[Tom's Hardware] AMD EPYC Rome Benched: 64 Cores, 128 Threads Boosting to 2.2 GHz (for now) - Page 2 - Overclock.net - An Overclocking Community

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[Tom's Hardware] AMD EPYC Rome Benched: 64 Cores, 128 Threads Boosting to 2.2 GHz (for now)

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post #11 of 31 (permalink) Old 04-02-2019, 12:49 PM
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So it seems intels slow down is AMDs time to kick it up a notch without needing to rush. I mean i like efficiency and all but more ipc without these vulnerabilities would be nice.

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post #12 of 31 (permalink) Old 04-04-2019, 01:23 AM
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Quote: Originally Posted by mothergoose729 View Post
I was only looking at arithmetic. Good catch on multimedia. Odd that there would be such a huge difference in relative performance depending on the workload, considering Ryzen 3 architecture is only supposed to be a minor iteration on Ryzen 2.
If the new Ryzen real world performance is closer toward to its multimedia score, we are in for a real good time.

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post #13 of 31 (permalink) Old 04-04-2019, 02:57 AM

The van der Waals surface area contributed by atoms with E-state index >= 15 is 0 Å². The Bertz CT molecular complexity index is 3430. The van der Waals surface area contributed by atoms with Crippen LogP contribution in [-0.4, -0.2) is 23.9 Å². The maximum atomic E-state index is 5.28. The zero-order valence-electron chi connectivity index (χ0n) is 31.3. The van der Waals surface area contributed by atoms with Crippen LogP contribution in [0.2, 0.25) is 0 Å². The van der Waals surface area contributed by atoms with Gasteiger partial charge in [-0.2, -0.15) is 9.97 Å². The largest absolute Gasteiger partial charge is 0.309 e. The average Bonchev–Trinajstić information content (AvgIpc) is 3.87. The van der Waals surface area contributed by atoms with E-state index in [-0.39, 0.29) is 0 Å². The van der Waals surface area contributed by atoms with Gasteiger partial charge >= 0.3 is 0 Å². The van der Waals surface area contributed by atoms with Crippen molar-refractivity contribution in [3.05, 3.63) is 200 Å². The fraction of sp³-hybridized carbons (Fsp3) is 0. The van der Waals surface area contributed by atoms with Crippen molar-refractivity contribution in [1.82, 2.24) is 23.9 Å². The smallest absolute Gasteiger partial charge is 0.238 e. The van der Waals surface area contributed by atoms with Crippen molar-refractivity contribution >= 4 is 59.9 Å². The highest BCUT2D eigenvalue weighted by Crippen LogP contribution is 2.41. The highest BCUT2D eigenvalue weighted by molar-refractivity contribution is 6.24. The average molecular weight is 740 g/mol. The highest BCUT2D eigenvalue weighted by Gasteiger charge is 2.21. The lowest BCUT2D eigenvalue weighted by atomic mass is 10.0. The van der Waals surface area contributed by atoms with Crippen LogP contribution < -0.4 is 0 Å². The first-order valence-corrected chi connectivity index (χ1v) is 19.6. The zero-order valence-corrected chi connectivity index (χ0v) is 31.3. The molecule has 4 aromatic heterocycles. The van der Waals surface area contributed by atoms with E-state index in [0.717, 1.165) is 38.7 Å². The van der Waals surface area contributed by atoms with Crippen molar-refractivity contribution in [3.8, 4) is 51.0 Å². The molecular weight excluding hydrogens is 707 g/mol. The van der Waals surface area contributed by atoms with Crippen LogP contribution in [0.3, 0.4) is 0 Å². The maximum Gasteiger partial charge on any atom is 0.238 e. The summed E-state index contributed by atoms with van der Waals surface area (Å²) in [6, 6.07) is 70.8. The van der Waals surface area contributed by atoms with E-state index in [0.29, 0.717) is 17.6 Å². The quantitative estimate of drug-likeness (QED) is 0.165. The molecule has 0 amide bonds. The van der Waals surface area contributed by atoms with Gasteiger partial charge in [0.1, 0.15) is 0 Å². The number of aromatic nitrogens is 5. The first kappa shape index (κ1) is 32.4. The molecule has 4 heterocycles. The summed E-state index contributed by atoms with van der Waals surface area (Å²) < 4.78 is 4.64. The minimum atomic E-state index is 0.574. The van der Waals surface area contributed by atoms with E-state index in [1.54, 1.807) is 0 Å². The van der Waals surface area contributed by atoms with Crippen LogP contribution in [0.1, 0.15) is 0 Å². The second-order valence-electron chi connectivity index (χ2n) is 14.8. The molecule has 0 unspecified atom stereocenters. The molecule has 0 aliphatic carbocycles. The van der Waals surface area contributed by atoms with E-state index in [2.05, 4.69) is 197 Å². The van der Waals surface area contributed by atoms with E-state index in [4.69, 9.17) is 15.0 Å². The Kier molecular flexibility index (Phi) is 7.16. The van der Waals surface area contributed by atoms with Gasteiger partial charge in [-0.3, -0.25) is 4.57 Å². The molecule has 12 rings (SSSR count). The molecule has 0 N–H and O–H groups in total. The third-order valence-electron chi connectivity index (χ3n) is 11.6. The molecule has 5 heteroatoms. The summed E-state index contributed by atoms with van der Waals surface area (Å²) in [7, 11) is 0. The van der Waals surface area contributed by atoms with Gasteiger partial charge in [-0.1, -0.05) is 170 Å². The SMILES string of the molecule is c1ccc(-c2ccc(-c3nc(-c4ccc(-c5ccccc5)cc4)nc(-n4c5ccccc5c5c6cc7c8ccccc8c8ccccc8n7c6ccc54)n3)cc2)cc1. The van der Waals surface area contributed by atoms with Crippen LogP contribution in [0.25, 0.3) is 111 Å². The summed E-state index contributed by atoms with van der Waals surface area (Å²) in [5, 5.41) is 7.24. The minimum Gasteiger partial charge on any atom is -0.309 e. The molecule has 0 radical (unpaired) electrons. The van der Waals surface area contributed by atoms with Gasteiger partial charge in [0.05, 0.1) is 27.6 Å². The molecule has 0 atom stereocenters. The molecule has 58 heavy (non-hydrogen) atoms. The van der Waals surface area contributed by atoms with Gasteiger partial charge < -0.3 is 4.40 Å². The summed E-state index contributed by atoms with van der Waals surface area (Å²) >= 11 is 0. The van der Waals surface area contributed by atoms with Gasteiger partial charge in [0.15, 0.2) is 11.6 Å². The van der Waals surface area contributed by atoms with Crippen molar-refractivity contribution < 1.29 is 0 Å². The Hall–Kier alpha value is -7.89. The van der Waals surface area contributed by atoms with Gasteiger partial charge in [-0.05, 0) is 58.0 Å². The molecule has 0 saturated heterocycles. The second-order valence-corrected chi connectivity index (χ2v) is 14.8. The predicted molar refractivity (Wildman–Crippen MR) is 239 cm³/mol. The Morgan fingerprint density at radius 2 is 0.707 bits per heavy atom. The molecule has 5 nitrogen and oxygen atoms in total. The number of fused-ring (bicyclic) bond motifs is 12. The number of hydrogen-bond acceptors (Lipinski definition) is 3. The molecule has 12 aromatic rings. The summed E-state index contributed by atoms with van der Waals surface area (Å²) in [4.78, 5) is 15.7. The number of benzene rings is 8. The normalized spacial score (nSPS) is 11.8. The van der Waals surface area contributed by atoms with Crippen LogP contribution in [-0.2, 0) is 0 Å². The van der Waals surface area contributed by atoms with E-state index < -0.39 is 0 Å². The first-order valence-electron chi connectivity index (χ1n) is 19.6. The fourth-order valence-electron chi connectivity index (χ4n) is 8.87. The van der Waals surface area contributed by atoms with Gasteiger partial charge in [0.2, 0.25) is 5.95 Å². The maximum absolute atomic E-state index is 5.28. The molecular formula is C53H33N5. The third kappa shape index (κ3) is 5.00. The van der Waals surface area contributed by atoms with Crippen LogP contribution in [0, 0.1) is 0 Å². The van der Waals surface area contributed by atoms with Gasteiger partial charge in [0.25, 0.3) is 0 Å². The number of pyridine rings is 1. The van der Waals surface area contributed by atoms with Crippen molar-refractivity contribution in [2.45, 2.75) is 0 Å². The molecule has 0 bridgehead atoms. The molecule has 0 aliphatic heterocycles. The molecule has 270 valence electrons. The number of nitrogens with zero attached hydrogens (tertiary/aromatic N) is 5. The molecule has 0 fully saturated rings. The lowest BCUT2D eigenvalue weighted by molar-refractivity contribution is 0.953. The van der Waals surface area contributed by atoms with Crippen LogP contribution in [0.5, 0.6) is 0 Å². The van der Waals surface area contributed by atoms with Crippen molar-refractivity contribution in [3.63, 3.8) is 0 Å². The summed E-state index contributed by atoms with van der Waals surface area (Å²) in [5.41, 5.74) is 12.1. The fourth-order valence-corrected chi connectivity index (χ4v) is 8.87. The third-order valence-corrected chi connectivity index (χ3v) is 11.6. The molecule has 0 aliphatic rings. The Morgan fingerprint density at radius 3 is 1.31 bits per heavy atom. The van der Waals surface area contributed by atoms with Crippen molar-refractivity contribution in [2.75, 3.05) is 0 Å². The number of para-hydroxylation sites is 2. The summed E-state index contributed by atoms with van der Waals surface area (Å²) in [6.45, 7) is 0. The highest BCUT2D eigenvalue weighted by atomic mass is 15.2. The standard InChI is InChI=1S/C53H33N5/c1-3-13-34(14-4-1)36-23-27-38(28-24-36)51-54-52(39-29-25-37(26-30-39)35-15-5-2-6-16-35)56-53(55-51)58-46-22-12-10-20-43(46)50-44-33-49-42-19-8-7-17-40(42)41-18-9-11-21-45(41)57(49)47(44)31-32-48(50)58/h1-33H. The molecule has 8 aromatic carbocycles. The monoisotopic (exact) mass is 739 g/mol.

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Quote: Originally Posted by J7SC View Post
yummy..especially if there's a consumer (Threadripper) version at max (yeah, right ) 4 GHz; 16+3 phase mobo ready, willing and waiting, especially while the wallet is out for a Friday lunch...
http://www.electronics-lab.com/infin...-regulator-ai/

You mean something like that?
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post #14 of 31 (permalink) Old 04-04-2019, 03:52 AM
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Quote: Originally Posted by CynicalUnicorn View Post
Given how expensive SRAM is, there's probably a good reason for it, and I'm betting that the I/O hub has some shortcomings that will explain why.
The new MCM/chiplet design is worrying from a latency perspective. Having the memory controller on a different die will be a step backwards in that regard. The extra cache is probably to mask that.

Still, having the memory controllers all in the same place should make the new parts play better with Window's scheduler and mitigate some of the NUMA issues that were plaguing the quad active die Treadrippers.

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post #15 of 31 (permalink) Old 04-04-2019, 07:01 AM
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Quote: Originally Posted by Blameless View Post